Abstract without purely being so, pieces such as Seascape, 1962; By the Sea II, 1962; and Water Map, 1963, clearly allude to the sea. It must be a serenely unruffled sea, for its surface is flat and unmoving (suggesting,

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  • Theo Triantafyllidis, How to Everything, 2016, live digital simulation, color, sound, indefinite duration.

    Theo Triantafyllidis

    Sargent's Daughters

    For his New York solo debut, Theo Triantafyllidis, an Athens-, Los Angeles–, and Berlin-educated architecture graduate turned artist, presented one small sculpture; a medium-size wall relief composed of shape-fitted shards of colorful trash; two ink-jet-on-nylon wall hangings; and, most notably, three self-generating videos, two of which were accompanied by comical props and cosmetically augmented computer hardware. The sculpture, Mountain (Ceramic) (all works 2016), a piled-up mound of extruded white clay bearing splashes of color and bright plastic appendages, crowned a plain white plinth.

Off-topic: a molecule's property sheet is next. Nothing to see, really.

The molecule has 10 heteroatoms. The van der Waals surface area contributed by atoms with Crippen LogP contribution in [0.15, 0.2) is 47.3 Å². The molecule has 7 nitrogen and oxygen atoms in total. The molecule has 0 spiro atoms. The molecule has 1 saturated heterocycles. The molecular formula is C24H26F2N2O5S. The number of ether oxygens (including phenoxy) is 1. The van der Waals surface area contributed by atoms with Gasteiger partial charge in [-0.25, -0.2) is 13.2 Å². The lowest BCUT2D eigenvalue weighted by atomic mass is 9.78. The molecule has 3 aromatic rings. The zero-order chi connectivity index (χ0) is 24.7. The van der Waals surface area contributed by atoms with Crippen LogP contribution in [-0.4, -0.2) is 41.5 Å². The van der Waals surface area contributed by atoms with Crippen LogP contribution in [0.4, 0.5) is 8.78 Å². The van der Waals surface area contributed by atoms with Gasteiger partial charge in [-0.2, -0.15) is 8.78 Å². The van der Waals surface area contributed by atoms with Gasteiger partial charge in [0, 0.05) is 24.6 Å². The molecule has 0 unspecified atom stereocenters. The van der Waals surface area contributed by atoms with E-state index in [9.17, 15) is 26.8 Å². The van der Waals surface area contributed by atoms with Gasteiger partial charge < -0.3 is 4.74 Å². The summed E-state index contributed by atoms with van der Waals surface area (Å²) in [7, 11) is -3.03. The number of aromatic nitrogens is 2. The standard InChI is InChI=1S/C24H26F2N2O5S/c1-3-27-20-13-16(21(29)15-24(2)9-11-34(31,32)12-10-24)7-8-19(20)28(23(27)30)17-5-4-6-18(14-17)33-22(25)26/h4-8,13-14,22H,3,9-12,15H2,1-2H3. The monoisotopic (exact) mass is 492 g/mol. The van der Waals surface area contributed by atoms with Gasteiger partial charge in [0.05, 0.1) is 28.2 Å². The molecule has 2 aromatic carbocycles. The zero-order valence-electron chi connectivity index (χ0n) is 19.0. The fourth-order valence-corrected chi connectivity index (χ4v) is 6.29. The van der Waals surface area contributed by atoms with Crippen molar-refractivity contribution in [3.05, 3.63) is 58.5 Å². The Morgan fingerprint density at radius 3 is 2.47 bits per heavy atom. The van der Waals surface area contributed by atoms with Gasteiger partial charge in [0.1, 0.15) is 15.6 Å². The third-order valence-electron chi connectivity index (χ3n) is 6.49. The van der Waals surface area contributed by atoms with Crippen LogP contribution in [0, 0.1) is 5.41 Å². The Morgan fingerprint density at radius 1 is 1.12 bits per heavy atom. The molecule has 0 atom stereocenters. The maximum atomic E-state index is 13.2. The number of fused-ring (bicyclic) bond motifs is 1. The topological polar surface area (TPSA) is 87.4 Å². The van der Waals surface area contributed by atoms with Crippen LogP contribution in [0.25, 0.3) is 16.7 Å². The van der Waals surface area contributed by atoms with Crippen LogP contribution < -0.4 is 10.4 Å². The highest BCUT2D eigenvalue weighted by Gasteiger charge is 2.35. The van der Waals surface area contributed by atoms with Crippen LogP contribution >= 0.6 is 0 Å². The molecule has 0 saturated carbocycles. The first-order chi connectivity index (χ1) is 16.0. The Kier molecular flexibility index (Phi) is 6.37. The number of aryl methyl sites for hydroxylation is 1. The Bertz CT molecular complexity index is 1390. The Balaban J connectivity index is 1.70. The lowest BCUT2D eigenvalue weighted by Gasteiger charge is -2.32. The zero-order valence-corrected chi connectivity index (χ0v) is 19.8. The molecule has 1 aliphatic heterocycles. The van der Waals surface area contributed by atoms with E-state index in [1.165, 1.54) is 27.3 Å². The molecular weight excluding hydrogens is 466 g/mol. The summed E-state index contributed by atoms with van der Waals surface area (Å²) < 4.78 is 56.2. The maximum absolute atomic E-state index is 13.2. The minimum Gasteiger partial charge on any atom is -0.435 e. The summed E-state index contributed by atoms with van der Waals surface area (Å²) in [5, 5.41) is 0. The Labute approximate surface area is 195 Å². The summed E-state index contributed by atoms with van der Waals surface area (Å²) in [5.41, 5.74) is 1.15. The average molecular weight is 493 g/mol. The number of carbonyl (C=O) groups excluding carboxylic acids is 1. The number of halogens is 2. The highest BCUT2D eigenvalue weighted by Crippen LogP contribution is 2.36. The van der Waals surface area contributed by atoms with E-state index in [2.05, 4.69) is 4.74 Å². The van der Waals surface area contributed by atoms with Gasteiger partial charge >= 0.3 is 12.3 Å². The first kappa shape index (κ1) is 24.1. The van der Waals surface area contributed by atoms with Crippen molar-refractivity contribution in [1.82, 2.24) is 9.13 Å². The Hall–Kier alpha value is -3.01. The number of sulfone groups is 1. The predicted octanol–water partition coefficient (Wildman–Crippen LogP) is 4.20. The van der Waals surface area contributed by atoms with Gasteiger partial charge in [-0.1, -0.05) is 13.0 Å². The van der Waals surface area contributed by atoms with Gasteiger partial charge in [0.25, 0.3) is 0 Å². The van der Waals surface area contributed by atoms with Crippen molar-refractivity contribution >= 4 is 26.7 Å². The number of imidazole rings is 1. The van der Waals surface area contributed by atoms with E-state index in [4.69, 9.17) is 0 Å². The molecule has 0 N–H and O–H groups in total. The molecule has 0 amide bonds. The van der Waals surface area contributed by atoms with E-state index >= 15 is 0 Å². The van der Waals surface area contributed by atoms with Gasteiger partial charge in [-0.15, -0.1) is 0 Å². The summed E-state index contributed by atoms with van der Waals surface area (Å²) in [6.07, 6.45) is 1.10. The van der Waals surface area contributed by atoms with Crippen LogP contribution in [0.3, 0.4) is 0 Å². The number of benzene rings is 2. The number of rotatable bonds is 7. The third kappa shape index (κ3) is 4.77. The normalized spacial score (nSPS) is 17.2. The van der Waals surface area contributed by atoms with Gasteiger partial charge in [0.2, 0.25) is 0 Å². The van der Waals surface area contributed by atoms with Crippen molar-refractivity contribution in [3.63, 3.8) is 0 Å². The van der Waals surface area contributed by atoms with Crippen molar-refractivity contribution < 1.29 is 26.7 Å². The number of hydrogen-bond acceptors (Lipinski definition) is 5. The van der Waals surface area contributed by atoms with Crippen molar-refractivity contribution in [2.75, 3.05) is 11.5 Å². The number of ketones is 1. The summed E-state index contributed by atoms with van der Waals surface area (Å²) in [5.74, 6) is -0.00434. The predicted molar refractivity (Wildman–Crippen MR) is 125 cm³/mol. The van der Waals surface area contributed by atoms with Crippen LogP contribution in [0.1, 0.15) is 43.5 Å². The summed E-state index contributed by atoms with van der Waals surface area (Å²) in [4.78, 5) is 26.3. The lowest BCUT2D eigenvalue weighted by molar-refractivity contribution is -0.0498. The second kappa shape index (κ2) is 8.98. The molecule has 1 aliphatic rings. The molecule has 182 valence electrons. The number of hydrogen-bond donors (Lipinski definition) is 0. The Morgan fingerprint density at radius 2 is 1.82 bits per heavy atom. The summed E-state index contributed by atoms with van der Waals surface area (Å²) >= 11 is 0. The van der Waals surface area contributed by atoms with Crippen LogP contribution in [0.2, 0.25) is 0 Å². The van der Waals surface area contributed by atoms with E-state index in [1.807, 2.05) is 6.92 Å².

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  • Phoebe Collings-James, Bodied, 2016, polypropylene woven sack, tape, poplar frame, 70 × 70 × 7".

    Phoebe Collings-James and Jesse Darling


    One of the seven freestanding components of Jesse Darling’s Liberty Poles (all works 2016) clattered to the floor at the opening of “Atrophilia”in late October, when someone brushed against it. So many signs are ominous in retrospect, but this incident felt especially preordained: The two-person exhibition with Phoebe Collings-James had taken its title from a word invented by the two artists to convey a “desire for collapse or stasis” (a fall into rest or hibernation, then, rather than anarchy).

    Liberty Poles comprises several empty, upturned bags of Gold Medal–brand flour positioned atop spindly,